"With these new rents, their monthly income is actually going to be less than their rent," said Rivera-Kohr. "Not only can they not afford that, they're going to have to make really impactful sacrifices, but they kind of are stuck because a lot of them are not even physically capable of moving."

In his view, neither Democrats nor Republicans are willing to enact programs that would earnestly address this issue, such as universal basic income and "greatly" expanded subsidized housing.

"Neither party is willing to do what it takes to fund these programs, like impose strict taxes on their super-wealthy corporate donors or cut the military budget," said Rivera-Kohr, a registered Democrat who voted for Biden in 2020.

As of now, he is undecided who will get his vote − but said he was leaning toward Cornell West.

The Biden campaign defended the president's housing record.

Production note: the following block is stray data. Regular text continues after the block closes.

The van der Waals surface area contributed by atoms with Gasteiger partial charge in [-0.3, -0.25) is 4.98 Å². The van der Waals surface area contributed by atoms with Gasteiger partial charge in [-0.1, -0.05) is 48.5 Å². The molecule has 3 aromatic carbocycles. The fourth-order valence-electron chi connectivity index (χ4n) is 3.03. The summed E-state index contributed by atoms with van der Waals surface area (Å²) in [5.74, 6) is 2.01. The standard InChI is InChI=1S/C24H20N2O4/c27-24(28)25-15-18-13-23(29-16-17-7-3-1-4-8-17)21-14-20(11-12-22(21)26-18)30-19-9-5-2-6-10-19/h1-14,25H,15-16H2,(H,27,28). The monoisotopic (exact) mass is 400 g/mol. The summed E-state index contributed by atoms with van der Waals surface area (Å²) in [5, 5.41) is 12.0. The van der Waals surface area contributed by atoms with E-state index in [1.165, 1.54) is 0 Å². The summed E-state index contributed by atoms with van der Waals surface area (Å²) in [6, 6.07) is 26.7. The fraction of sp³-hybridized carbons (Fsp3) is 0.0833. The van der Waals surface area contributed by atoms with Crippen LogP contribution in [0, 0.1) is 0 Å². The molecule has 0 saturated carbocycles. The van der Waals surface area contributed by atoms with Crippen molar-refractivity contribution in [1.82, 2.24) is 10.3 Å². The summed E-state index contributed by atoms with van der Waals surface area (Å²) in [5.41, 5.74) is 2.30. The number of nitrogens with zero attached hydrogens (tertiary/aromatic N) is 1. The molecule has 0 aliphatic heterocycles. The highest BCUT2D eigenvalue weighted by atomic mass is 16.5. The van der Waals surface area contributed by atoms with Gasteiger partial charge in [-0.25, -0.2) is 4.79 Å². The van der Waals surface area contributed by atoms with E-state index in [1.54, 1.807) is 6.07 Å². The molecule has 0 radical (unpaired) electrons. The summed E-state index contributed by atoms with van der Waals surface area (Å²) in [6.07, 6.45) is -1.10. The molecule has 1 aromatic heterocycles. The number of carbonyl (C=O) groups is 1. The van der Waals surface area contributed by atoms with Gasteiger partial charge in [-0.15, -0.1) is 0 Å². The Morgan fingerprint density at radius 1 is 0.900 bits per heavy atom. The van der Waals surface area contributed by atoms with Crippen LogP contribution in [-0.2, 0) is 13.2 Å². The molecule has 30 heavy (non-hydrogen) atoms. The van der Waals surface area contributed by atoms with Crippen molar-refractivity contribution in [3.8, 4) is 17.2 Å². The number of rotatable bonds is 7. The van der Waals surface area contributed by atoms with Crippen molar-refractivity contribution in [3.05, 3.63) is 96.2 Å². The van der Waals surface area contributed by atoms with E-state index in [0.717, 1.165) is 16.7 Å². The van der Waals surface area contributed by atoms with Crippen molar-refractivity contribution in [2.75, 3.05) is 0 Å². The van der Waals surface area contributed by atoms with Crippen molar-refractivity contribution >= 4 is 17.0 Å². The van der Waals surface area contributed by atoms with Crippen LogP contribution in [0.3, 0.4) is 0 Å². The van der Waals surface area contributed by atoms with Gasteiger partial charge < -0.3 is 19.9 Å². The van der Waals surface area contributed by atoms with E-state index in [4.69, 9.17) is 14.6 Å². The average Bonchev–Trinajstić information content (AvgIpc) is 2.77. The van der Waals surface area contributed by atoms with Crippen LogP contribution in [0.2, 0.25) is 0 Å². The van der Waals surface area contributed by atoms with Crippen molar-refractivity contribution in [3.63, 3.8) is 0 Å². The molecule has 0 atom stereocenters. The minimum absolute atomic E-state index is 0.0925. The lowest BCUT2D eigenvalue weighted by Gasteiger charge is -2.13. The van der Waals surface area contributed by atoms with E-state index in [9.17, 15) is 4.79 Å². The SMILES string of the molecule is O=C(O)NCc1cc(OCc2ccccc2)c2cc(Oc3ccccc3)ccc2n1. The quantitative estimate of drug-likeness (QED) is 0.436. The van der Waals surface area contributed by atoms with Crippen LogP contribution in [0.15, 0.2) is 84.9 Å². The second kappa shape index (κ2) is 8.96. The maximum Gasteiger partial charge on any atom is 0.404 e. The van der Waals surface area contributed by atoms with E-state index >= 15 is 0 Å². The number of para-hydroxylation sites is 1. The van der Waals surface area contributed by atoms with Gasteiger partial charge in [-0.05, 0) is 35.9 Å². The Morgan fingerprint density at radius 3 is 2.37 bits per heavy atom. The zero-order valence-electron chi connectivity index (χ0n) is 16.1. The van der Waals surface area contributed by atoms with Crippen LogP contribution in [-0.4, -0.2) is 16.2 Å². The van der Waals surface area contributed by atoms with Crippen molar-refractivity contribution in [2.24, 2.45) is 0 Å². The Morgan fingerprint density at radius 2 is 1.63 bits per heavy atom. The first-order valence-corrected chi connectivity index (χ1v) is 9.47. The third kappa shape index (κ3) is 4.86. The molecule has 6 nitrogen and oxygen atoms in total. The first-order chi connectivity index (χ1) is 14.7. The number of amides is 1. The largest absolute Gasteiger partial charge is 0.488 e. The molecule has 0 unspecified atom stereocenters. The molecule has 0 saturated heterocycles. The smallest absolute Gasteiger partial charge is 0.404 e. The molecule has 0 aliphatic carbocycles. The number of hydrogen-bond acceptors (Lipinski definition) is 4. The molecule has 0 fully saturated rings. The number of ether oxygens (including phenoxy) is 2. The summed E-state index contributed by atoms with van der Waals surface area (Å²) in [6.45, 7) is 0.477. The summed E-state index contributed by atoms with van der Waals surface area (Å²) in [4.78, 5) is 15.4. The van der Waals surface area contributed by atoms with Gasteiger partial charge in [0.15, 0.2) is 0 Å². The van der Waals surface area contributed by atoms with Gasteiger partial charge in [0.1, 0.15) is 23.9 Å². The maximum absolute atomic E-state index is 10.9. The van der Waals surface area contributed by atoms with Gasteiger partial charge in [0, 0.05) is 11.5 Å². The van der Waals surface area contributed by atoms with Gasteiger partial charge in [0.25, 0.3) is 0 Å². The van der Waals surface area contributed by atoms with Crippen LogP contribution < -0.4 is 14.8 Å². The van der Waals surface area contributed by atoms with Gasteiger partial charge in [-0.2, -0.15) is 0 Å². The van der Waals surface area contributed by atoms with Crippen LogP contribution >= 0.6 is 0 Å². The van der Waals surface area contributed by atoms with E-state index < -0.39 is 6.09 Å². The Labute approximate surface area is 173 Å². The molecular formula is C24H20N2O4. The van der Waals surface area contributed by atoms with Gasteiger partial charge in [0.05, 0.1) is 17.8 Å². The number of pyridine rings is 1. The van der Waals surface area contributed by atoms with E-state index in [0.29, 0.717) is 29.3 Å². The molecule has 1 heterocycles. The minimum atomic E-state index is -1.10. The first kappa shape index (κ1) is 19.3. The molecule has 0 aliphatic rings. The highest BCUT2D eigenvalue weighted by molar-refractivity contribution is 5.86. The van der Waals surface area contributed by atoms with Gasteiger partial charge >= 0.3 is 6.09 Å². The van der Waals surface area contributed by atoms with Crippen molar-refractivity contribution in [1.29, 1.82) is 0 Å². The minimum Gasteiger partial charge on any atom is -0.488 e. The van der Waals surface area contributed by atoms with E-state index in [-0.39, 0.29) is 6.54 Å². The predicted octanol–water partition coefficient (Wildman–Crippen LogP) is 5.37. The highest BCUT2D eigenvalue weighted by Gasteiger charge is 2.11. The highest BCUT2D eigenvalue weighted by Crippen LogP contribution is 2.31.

"Joe Biden knows how hard middle-class families work to put food on the table — that’s why he has taken aggressive executive action to help build the housing we need and bring down the cost of rent," said Charles Lutvak, a Biden campaign spokesperson.

Meanwhile, the Trump campaign did not offer any specific plans to tackle high rent prices. Trump will "reimplement his America First agenda of low taxes, lower prices, and higher wages," wrote Karoline Leavitt, a national spokeswoman for the Trumpcampaign, in an email.

After living in the apartment complex in Madison for 24 years, Pike, who will turn 80 this week, has come to the conclusion that he can't afford to live there any more. He is currently looking for an apartment in Stoughton, 23 miles southeast of Madison, where rents are slightly cheaper.

"I have no choice," he said.

Swapna Venugopal Ramaswamy is a White House correspondent for USA TODAY.You can follow her on X, formerly Twitter, @SwapnaVenugopal

Exclusive: Largest rent increases are in swing states. Will it spell trouble for Biden? (2024)